Personal Narratives

Thankful Thumbs

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“We must always remember that our problems are very small compared to other peoples. There are people around the whole world who are in very difficult situations, who are going through tough times that we can’t even begin to imagine. So instead of complaining and whining, we must be grateful for all the other things Allah Ta’ala has blessed us with. How many things do we have?”

I looked around the room, my gaze running over each face as I saw the mental wheels in their heads turn as they pondered over my question.

“A lot of things!” a seven year old exclaimed.

Everyone laughed.

“How many? Can we count them all?” I asked, posing my next question. Over a dozen pair of eyes stared back at me. I loved these moments, not because they were focused on me, but on my words. I could hear them thinking, contemplating what to say.

“This many!” a little girl in a pink hijab said from the front row. She held out her arms as though she was holding an invisible beach ball. I smiled.

“We can count them but it will take ages,” a little boy’s voice said from the far end of the room. He tilted his head to the side, a mop of blonde curls falling into his eyes.

“Yes! We would be counting for a very, very long time. Okay, I want you to hold up your thumbs. Yes, like this,” I said, holding up my right thumb. A few giggles and exchanged glances erupted across the room as they excitedly held up their small thumbs. “Now imagine for a minute that you didn’t have this thumb. Imagine one day you woke up and your thumb disappeared. What would happen?” I asked, tucking my thumb into the fold of my palm and holding up my hand.

A noisy discussion broke out in the room as the children held up their thumbless hands and showed their neighbours. Some of them laughed amongst themselves while others studied their hands looking confused and bewildered.  When the session ended and the kids started to pile out the room, one child stayed behind and sat quietly in his seat.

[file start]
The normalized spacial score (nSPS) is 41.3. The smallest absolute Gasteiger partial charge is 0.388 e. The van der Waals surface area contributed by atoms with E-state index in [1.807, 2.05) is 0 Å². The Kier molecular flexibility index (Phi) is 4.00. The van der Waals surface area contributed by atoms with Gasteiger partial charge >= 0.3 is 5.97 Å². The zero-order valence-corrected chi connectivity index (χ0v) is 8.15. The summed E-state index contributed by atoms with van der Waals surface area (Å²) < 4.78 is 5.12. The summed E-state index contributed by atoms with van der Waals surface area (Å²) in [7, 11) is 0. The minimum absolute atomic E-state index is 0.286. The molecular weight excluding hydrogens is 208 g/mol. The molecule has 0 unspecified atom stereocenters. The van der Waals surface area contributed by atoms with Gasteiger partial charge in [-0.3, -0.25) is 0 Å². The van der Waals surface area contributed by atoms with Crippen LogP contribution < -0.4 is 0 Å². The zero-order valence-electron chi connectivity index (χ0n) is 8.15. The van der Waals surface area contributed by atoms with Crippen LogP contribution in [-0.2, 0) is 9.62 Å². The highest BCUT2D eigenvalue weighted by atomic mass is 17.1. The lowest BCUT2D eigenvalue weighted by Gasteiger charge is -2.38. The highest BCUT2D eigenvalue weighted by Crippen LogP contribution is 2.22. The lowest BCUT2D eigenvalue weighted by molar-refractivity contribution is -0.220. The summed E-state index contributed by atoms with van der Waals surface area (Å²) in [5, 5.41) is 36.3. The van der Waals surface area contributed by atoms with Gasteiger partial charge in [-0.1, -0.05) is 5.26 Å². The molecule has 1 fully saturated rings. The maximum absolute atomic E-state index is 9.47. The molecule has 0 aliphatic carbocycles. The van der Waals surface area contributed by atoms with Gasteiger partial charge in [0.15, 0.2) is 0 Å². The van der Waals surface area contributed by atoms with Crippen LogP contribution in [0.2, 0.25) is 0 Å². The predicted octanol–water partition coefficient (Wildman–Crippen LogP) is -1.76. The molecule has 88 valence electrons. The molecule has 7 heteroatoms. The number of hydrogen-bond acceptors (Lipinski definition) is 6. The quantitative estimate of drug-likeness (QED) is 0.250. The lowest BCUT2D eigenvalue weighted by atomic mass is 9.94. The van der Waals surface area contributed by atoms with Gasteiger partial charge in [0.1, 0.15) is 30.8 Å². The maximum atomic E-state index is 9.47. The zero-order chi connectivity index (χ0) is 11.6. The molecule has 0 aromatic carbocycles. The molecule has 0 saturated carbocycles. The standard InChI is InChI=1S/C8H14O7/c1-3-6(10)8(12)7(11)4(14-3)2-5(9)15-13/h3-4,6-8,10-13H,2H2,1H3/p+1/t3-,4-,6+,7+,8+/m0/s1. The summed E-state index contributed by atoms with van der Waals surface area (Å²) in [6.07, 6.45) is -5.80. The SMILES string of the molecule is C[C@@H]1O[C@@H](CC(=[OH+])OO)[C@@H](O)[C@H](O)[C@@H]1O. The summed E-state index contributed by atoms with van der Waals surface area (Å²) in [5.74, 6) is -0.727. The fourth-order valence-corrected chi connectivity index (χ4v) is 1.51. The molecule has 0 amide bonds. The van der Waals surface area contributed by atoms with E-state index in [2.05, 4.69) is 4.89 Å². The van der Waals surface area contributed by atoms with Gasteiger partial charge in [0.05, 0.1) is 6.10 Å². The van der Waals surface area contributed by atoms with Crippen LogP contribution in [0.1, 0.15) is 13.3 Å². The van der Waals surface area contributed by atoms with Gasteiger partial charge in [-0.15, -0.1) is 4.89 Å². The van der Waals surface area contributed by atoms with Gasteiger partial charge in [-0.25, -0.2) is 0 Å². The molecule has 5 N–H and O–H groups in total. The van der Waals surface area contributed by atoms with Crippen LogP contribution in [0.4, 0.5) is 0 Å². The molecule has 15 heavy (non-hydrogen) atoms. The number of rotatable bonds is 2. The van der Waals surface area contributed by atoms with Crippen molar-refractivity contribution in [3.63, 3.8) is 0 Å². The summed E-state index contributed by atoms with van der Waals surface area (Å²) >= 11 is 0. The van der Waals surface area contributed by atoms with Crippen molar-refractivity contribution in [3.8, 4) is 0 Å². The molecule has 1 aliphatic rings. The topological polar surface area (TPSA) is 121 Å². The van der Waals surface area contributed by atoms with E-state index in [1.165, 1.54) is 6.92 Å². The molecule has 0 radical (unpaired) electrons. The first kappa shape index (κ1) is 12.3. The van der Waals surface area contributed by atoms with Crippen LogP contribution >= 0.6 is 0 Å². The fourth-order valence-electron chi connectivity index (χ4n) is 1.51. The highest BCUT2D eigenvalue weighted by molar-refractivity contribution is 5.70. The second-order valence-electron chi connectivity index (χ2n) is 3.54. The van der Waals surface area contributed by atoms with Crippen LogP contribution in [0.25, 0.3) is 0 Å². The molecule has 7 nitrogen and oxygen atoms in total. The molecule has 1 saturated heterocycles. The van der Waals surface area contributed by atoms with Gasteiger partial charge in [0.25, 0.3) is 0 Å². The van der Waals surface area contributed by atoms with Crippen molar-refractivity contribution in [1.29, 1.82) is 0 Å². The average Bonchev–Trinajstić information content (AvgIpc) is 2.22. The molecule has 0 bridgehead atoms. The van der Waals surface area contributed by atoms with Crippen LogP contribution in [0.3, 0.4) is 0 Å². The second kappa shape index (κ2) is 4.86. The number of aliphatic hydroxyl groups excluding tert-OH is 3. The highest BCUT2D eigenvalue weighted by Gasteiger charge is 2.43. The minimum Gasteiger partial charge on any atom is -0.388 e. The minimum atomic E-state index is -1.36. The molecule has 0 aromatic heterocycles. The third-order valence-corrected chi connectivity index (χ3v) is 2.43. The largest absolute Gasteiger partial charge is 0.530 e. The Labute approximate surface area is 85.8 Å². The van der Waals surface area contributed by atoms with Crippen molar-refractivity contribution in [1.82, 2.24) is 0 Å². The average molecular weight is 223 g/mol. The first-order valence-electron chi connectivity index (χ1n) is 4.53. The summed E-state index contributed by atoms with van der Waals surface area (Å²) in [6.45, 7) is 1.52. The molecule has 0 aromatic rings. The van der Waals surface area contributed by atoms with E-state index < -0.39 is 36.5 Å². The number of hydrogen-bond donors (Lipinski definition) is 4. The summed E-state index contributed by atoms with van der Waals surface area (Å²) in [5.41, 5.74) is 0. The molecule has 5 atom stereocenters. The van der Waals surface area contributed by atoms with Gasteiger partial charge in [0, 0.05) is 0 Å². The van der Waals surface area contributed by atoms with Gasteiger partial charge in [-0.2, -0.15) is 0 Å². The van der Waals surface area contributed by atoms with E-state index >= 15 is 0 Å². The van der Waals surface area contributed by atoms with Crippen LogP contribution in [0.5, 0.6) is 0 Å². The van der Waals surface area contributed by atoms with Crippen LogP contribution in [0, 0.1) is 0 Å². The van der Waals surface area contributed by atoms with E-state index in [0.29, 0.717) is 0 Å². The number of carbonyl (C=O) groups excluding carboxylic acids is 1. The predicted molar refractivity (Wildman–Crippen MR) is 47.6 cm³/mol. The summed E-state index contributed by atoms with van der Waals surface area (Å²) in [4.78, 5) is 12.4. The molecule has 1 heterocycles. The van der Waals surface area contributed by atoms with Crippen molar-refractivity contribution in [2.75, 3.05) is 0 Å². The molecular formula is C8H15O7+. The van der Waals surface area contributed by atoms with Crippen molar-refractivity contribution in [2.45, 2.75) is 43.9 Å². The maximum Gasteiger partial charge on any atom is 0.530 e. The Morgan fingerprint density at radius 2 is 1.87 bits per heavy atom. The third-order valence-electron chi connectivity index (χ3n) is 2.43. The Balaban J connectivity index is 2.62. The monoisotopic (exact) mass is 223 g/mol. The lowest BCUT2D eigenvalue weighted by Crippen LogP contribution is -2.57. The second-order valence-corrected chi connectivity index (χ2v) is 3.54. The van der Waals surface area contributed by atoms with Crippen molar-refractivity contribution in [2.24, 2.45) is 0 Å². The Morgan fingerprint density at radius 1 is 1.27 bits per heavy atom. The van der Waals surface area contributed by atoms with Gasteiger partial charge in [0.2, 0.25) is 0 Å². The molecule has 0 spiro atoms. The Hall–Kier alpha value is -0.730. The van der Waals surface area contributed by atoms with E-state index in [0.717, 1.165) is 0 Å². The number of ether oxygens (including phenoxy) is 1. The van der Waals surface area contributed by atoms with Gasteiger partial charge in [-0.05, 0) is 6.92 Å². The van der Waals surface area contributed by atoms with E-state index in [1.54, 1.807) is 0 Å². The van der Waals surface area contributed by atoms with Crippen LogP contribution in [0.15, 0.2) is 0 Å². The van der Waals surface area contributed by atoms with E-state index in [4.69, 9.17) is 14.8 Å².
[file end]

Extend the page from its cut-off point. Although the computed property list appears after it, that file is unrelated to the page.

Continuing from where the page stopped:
“Hamzah, don’t you want to go home?” I asked as I put away my laptop and cleared the desks.

“I do, but I wanted to show you something,” he said, getting up and closing his bag.

“Really? All right, come on. Show me.”

He walked over to where I was sitting and stopped just a few feet away. He wasn’t holding anything –  no paper or drawing or writing – so I was a little surprised and curious regarding what he was going to show me.

“You know when you asked us to pretend we didn’t have any thumbs?” I nodded. “Well I found out something: when you have no thumb, you can’t hold anything,” he said, his big eyes wide with wonder and newfound realization. He held up his thumbless hand and demonstrated how he would try to hold something. “Look, how would you hold a pen? Or a cup?”

Something big dropped to the pit of my stomach and settled there. I stared down into his small face, into eyes which had yet to see so much of everything and I couldn’t help but smile. This was exactly what I wanted the children to realize.

“And you can’t even open doors without a thumb. How would you twist the handle?” I added and then watched as he raced to the door and tried to open it with his thumbless hand. We both burst into a fit of giggles at his helpless attempts.

“It’s such a small thing isn’t it? Yet it plays such a massive role in our lives. We wouldn’t be able to do so many things without it,” I told Hamzah as he held his bag and we walked out of the classroom. He nodded.

“Every night when I lie in bed, me and my mum look at the ceiling and my mum tells me to remember all the things we have to say thank you to God about. Tonight I’m going to say thank you about my thumbs. I’ve never done that before,” he told me, his voice filled with innocent excitement and childhood dreams.

The truth is that if we were to start counting our blessings we would never be able to stop. We have so much to be grateful for, every breath and step, for every sight and touch, for every loved one and everything. We must be grateful for every movement and every moment, for every day. For every daylight we get to witness and every night we get to sleep.

As Allah says in the Quran, “Therefore remember me, I will remember you. Be thankful to me and do not be ungrateful to me” (2:152)

Wait. You can’t leave just yet! I want you to hide your thumb away and think of other things you can’t do.

Yes, you heard me.

Do it!


Born and raised in the UK, Ruqaiyya Maryam shares a roof with a mother who is obsessed with organic eggs and a father who loves to spend his time on eBay. She is currently doing a degree in Social Sciences, finding a cure to her OCSD (Obsessive Compulsive Shoe Disorder) and writing her first novel. She loves photography, is hopeless at cooking and gets her sleeves stuck in door handles (don’t ask!). She is a part of MYM as she wants to reach out to the Muslim Youth of today through her writing and experiences and of course play a tiny part in spreading this beautiful deen of ours.